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|Title: ||Effects of Lignocellulosic in Wood Used as Substrate on the Quality and Yield of Mushrooms|
|Authors: ||Badu, Mercy|
Twumasi, Sylvester K.
Boadi, Nathaniel Owusu
|Issue Date: ||2011|
|Publisher: ||Food and Nutrition Sciences|
|Citation: ||Food and Nutrition Sciences, 2011, 2, 780-784; doi:10.4236/fns.2011.27107 Published Online September 2011 (http://www.SciRP.org/journal/fns)|
|Abstract: ||The objective of this study was to find out if the sawdust generated from some of the Ghanaian wood species can be used in the cultivation of pleurotus ostreatus (oyster mushroom) and their subsequent effect on the quality and yield of the mushrooms produced. Sawdust from three Ghanaian wood species (Triplochiton scleraxylon, Ceiba pentandra and Terminalia superba) were collected and their cellulose, hemicelluloses, lignin and nitrogen contents determined using standard methods. Triplochiton scleraxylon gave 46.76%, 15.69%, 27.55%, 0.01% w/w, Ceiba pentandra gave 44.79%, 15.32%, 34.08%, 0.02% w/w and Terminalia superba gave 46.64%, 16.29%, 31.17%, 0.02% w/w of the cellulose, hemicelluloses, lignin and nitrogen content respectively. Compost was then made from each of the wood and used as substrate for the cultivation of pleurotus ostreatus. The highest yield of mushroom was obtained from T. scleraxylon 334g followed by T. superba 277 g and C. pentandra gave the lowest yield of 193 g fresh weight after 3 flushes. The proximate composition of the mushrooms produced gave crude protein ranging 16.33 - 18.20, fat 1.67 - 2.07, carbohydrate 40.86 - 50.53, fibre 4.14 - 6.73 and ash content of 4.40% - 5.80%. The report has shown that the yield and nutritional content of the oyster mushroom on sawdust depends on the chemical constituents such as the cellulose content, the hemicellulose content, the lignin content, the nitrogen content of the particular substrate used. Triplochiton scleraxylon gave the best yield and nutritional content, considering that these substrates are freely available and regarded as “waste”, it can be used to cultivate edible mushrooms to supplement nutritional requirement and source of income to make life better for many people.|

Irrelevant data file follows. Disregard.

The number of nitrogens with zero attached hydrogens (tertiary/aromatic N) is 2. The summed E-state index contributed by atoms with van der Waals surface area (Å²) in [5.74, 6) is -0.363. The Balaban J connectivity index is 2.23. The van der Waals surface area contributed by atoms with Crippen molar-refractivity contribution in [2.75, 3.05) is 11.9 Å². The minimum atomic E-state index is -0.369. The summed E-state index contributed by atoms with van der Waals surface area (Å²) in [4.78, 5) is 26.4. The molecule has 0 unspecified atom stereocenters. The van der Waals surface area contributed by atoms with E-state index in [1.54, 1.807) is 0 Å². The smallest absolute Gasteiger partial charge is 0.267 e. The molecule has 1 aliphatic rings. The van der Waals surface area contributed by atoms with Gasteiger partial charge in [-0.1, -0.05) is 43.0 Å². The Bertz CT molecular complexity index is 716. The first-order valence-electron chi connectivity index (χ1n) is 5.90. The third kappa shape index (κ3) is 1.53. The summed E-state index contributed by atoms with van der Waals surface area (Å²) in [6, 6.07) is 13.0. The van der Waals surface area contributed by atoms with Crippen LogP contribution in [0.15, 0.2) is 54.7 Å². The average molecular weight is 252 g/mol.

|Description: ||An article published by Food and Nutrition Sciences, 2011, 2, 780-784; doi:10.4236/fns.2011.27107; Published Online September 2011 (http://www.SciRP.org/journal/fns)|
|Appears in Collections:||College of Science|
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